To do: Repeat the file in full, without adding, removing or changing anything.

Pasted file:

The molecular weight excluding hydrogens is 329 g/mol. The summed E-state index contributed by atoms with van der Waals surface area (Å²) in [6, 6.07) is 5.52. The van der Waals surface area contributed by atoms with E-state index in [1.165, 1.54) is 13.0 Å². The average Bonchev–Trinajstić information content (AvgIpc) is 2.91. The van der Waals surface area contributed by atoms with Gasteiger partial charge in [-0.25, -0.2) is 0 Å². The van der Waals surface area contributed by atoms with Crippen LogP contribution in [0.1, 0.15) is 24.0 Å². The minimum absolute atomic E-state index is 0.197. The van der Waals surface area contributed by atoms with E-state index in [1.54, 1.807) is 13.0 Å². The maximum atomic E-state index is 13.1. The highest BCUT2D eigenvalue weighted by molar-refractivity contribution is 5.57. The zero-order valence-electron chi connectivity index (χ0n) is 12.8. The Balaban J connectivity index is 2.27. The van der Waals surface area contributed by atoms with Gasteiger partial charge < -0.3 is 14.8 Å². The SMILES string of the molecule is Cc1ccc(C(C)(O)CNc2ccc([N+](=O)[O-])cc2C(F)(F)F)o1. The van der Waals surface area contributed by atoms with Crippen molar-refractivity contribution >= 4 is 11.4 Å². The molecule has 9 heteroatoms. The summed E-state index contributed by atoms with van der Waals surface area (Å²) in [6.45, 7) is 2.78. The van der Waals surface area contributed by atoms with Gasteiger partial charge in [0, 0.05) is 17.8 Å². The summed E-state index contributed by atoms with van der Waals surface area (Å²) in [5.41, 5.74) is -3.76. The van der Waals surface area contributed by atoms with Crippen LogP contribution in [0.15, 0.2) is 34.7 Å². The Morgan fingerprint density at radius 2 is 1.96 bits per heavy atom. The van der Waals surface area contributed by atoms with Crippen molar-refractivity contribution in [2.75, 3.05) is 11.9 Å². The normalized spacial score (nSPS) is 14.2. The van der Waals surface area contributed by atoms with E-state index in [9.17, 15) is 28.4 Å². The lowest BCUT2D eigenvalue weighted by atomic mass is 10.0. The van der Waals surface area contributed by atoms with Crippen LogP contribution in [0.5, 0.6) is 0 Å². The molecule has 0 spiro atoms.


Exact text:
The molecular weight excluding hydrogens is 329 g/mol. The summed E-state index contributed by atoms with van der Waals surface area (Å²) in [6, 6.07) is 5.52. The van der Waals surface area contributed by atoms with E-state index in [1.165, 1.54) is 13.0 Å². The average Bonchev–Trinajstić information content (AvgIpc) is 2.91. The van der Waals surface area contributed by atoms with Gasteiger partial charge in [-0.25, -0.2) is 0 Å². The van der Waals surface area contributed by atoms with Crippen LogP contribution in [0.1, 0.15) is 24.0 Å². The minimum absolute atomic E-state index is 0.197. The van der Waals surface area contributed by atoms with E-state index in [1.54, 1.807) is 13.0 Å². The maximum atomic E-state index is 13.1. The highest BCUT2D eigenvalue weighted by molar-refractivity contribution is 5.57. The zero-order valence-electron chi connectivity index (χ0n) is 12.8. The Balaban J connectivity index is 2.27. The van der Waals surface area contributed by atoms with Gasteiger partial charge < -0.3 is 14.8 Å². The SMILES string of the molecule is Cc1ccc(C(C)(O)CNc2ccc([N+](=O)[O-])cc2C(F)(F)F)o1. The van der Waals surface area contributed by atoms with Crippen molar-refractivity contribution >= 4 is 11.4 Å². The molecule has 9 heteroatoms. The summed E-state index contributed by atoms with van der Waals surface area (Å²) in [6.45, 7) is 2.78. The van der Waals surface area contributed by atoms with Gasteiger partial charge in [0, 0.05) is 17.8 Å². The summed E-state index contributed by atoms with van der Waals surface area (Å²) in [5.41, 5.74) is -3.76. The van der Waals surface area contributed by atoms with Crippen LogP contribution in [0.15, 0.2) is 34.7 Å². The Morgan fingerprint density at radius 2 is 1.96 bits per heavy atom. The van der Waals surface area contributed by atoms with Crippen molar-refractivity contribution in [2.75, 3.05) is 11.9 Å². The normalized spacial score (nSPS) is 14.2. The van der Waals surface area contributed by atoms with E-state index in [9.17, 15) is 28.4 Å². The lowest BCUT2D eigenvalue weighted by atomic mass is 10.0. The van der Waals surface area contributed by atoms with Crippen LogP contribution in [0.5, 0.6) is 0 Å². The molecule has 0 spiro atoms.